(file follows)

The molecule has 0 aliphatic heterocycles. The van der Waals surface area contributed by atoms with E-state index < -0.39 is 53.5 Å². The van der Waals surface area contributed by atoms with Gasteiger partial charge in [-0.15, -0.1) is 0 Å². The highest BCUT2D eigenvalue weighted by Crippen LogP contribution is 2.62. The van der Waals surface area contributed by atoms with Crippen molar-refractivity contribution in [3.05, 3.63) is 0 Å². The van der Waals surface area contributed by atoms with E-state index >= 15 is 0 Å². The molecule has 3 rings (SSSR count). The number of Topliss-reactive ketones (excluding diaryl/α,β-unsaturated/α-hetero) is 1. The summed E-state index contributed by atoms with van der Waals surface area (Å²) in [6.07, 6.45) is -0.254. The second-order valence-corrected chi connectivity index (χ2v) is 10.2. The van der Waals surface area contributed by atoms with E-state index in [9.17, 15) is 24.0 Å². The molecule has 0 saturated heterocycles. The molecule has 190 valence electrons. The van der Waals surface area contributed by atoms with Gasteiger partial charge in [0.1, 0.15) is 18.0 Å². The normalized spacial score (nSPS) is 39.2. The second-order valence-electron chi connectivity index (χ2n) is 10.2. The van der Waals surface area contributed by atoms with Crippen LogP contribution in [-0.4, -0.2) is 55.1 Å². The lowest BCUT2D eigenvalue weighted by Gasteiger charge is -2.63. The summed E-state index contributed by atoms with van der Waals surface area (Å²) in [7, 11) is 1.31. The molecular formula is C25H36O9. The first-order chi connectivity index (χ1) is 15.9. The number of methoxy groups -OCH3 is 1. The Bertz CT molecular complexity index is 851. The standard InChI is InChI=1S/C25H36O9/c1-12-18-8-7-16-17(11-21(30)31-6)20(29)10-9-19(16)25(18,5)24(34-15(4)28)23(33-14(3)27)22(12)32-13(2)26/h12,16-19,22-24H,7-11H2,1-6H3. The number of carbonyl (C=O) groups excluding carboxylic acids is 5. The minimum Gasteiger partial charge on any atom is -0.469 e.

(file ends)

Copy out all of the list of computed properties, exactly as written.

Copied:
The molecule has 0 aliphatic heterocycles. The van der Waals surface area contributed by atoms with E-state index < -0.39 is 53.5 Å². The van der Waals surface area contributed by atoms with Gasteiger partial charge in [-0.15, -0.1) is 0 Å². The highest BCUT2D eigenvalue weighted by Crippen LogP contribution is 2.62. The van der Waals surface area contributed by atoms with Crippen molar-refractivity contribution in [3.05, 3.63) is 0 Å². The van der Waals surface area contributed by atoms with E-state index >= 15 is 0 Å². The molecule has 3 rings (SSSR count). The number of Topliss-reactive ketones (excluding diaryl/α,β-unsaturated/α-hetero) is 1. The summed E-state index contributed by atoms with van der Waals surface area (Å²) in [6.07, 6.45) is -0.254. The second-order valence-corrected chi connectivity index (χ2v) is 10.2. The van der Waals surface area contributed by atoms with E-state index in [9.17, 15) is 24.0 Å². The molecule has 0 saturated heterocycles. The molecule has 190 valence electrons. The van der Waals surface area contributed by atoms with Gasteiger partial charge in [0.1, 0.15) is 18.0 Å². The normalized spacial score (nSPS) is 39.2. The second-order valence-electron chi connectivity index (χ2n) is 10.2. The van der Waals surface area contributed by atoms with Crippen LogP contribution in [-0.4, -0.2) is 55.1 Å². The lowest BCUT2D eigenvalue weighted by Gasteiger charge is -2.63. The summed E-state index contributed by atoms with van der Waals surface area (Å²) in [7, 11) is 1.31. The molecular formula is C25H36O9. The first-order chi connectivity index (χ1) is 15.9. The number of methoxy groups -OCH3 is 1. The Bertz CT molecular complexity index is 851. The standard InChI is InChI=1S/C25H36O9/c1-12-18-8-7-16-17(11-21(30)31-6)20(29)10-9-19(16)25(18,5)24(34-15(4)28)23(33-14(3)27)22(12)32-13(2)26/h12,16-19,22-24H,7-11H2,1-6H3. The number of carbonyl (C=O) groups excluding carboxylic acids is 5. The minimum Gasteiger partial charge on any atom is -0.469 e.